Traditional Lagana recipe (Greek Shrove Monday Bread)

Traditional Lagana recipe (Greek Shrove Monday Bread)

Posted in Baked, Breads and pitas, Our hand picked recipes, Side dishes, Traditional Greek Easter Lent recipes, Vegetarian Originally published on Last updated on By

Let me start by saying that’s it’s a shame that Lagana is only eaten once a year! Lagana is a delicious Greek flat-bread, which is very similar to focaccia and is traditionally baked on Shrove Monday (or Clean Monday, ‘Kathari Deutera’), the first day of Great Lent before Easter. Traditional Lagana recipes don’t use olive oil, for the one’s fasting more strictly, and of course no dairy products. This Lagana recipe will give you the authentic, unique flavour of this delicious Greek flat-bread, scented with tahini and white wine.. Simply amazing! An authentic last touch is to press your fingertips into the dough all along the surface of the Lagana and sprinkle with sesame seeds, which is most commonly used for topping.

Lagana Bread recipe – A delicious Shrove Monday Tradition

Shrove Monday or Clean Monday (Kathari Deftera) is a Greek public Holiday, usually celebrated by going out for a picnic and also by the custom of kite flying. As with most holidays in Greece, this one also revolves around food! As it is the first day of the Orthodox Lent, no meat, fish (only these with no blood, like octopus or calamari) or dairy products are consumed. This means that it’s the day of  the year to make all these traditional Greek recipes, like taramasalata, dolmades, semolina halva and of course the one thing that holds everything together..this traditional Lagana recipe! Enjoy!


  • 500-520g hard bread flour (17.6 – 18.3 oz.)
  • 270g lukewarm water (9.5 oz.)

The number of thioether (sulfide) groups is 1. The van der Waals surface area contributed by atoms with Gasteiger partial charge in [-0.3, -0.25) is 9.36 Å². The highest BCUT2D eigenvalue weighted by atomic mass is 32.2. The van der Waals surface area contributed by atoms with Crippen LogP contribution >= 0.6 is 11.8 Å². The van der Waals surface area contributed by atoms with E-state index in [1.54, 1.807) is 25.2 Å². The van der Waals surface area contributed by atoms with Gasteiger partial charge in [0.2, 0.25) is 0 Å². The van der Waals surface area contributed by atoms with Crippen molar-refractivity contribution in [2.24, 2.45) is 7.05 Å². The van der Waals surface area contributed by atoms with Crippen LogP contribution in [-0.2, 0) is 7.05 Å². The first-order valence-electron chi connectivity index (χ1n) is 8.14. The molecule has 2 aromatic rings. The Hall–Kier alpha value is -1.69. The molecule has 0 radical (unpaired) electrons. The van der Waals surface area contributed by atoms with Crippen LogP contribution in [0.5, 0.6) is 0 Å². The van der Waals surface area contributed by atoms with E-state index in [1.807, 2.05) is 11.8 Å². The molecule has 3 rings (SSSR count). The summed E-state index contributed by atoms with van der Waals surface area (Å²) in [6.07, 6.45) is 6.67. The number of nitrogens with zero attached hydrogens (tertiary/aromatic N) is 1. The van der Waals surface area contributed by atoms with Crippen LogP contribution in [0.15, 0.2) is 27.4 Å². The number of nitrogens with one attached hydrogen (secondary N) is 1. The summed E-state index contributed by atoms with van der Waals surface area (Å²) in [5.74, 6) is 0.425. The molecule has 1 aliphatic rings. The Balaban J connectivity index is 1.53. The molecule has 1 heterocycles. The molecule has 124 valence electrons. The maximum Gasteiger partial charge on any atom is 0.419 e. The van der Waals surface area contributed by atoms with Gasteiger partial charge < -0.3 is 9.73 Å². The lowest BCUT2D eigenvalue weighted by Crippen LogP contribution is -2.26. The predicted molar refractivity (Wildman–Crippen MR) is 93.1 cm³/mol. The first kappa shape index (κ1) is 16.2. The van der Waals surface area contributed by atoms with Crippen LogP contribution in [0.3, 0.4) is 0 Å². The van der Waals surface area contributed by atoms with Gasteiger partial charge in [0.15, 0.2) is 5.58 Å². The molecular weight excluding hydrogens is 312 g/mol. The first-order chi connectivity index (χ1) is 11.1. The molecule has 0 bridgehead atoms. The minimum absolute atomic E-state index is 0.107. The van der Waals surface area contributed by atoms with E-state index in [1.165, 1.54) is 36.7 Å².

• 30g dry white wine (1 oz.)
  • 8g dry yeast (o.3 oz.)
  • 2 tbsps tahini
  • 2 tbsps sugar
  • 1 tbsp salt
  • sesame seeds


  1. To prepare this traditional Greek Lagana recipe add in a mixer’s bowl the water, the yeast, sugar and tahini and mix to combine. Add the flour and salt and set aside for 10 minutes. Using the dough hook, mix the ingredients (medium speed) for about 7 minutes, until the dough is soft and does not crumble. Depending on the kind of flour used, the weather and many other factors, you may not need to use from 500 to 520g flour. Leave 20g of flour aside and add a little bit at a time, until the dough is firm and not too sticky.
  2. Coat lightly a bowl with olive oil, place the dough for the Lagana inside and cover. Let it rise in warm environment for about 1 hour, or until it doubles its size.
  3. For this Lagana recipe you need to use a large baking tray, approx. 35*25cm. Oil the bottom and sides of the baking tray and gently deflate the dough. Spread the dough for the Lagana evenly on the tray and let it rise for another 10-15 minutes.
  4. Using your finger poke some holes across the surface of the Lagana bread and sprinkle with water and sesame seeds.
  5. Bake the Lagana in preheated oven at 180C for 25-30 minutes or until crispy and deep golden.

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  1. Awesome! Now I have a recipe for my Lagana baking tomorrow. Thank you SO MUCH for posting this. Now I just need my lazy boyfriend to repair our kite…

  2. Hi Just an FYI but taramasalata is NOT a Lenten dish, it comes from fish which has blood….they are fish eggs.
    But its still the best meze for company.

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